Despite winning his second round match against Marcel Granollers in convincing fashion, Andy Murray has since complained that he could not hear the ball during the encounter which took place under the closed roof of the Arthur Ashe Stadium.
Murray was sublime as he dismantled Granollers 6-4, 6-1, 6-4 to book a meeting with Paolo Lorenzi in round three.
Surprisingly, though, the Scot revealed after the match that he struggled with the noise that seems to be kept inside the stadium now that the roof covers it.
Interestingly, Murray also highlighted the importance of being able to hear on a tennis court as it improves anticipation.
"You can't hear anything," Murray remarked.
"You could hear the line calls, but not so much when the opponent was hitting the ball or even when you're hitting the ball.
"It's not just the eyes, it's the ears, it helps us pick up the speed of the ball, the spin that's on the ball, how hard someone's hitting it.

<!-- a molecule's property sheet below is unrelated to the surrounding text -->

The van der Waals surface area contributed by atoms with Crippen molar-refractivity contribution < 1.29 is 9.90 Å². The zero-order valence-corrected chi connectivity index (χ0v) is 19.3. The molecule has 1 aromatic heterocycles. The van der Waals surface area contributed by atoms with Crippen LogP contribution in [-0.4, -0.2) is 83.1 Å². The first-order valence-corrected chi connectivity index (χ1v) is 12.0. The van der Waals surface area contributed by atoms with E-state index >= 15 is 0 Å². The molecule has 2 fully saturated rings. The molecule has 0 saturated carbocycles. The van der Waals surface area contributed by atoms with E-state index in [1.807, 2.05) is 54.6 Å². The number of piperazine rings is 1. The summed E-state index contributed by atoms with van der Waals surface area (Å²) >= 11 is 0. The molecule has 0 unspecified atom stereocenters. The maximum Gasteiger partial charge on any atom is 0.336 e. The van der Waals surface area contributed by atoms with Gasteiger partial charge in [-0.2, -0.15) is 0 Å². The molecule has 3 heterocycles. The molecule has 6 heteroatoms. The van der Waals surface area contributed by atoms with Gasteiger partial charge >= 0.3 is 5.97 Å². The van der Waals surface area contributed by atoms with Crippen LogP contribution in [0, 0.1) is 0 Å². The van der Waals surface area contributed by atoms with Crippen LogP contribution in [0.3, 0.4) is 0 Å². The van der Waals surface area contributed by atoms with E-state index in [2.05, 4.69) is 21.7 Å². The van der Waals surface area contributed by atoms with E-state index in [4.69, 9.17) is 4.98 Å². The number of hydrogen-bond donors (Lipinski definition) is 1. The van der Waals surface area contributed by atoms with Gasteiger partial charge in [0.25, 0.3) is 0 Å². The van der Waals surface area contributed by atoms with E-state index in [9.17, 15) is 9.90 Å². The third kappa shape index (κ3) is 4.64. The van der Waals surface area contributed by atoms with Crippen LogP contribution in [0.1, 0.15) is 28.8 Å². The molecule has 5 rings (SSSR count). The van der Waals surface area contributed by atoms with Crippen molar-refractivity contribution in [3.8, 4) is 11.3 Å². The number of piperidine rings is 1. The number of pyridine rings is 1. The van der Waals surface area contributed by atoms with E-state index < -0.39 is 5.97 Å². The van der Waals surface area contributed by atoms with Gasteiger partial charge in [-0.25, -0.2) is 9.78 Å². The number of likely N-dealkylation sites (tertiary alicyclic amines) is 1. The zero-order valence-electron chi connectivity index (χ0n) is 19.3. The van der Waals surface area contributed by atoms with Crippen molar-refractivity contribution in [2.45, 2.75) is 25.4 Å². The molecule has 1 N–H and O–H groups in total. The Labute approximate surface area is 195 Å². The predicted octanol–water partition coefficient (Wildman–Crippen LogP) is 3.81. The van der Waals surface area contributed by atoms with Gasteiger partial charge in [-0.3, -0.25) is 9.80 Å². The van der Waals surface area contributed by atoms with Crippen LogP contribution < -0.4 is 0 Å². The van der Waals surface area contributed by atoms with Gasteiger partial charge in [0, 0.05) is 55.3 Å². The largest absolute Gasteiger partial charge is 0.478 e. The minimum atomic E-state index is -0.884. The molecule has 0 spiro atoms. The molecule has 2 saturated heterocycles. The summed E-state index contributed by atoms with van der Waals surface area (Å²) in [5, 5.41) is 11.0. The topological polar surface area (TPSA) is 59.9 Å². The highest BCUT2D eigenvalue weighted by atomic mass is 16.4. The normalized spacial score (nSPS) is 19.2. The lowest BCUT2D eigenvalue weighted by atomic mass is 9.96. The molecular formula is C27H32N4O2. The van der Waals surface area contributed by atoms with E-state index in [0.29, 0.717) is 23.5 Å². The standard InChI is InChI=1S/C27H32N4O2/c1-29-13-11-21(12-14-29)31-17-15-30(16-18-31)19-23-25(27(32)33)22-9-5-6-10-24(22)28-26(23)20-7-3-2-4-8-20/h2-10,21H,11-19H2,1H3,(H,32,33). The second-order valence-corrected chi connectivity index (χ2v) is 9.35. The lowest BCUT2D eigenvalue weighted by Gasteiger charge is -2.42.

"If we played with our ears covered or with headphones on, it would be a big advantage if your opponent wasn't wearing them."
Each grand slam has its own unique culture.
Wimbledon is traditional and proper, Roland Garros is often hostile and gruelling, the Australian Open has a slight carnival feel to it.
While colourful and always fun, the US Open is synonymous with constant noise from the crowds… even during points. Spectators are often seen having uninterrupted conversations with each other throughout matches.
The advent of the roof that now covers the Arthur Ashe Stadium when rain falls might call for a change to all that if more players complain of similar problems to the ones Murray experienced on Thursday. Easier said than done, though, the US Open does take place in New York after all!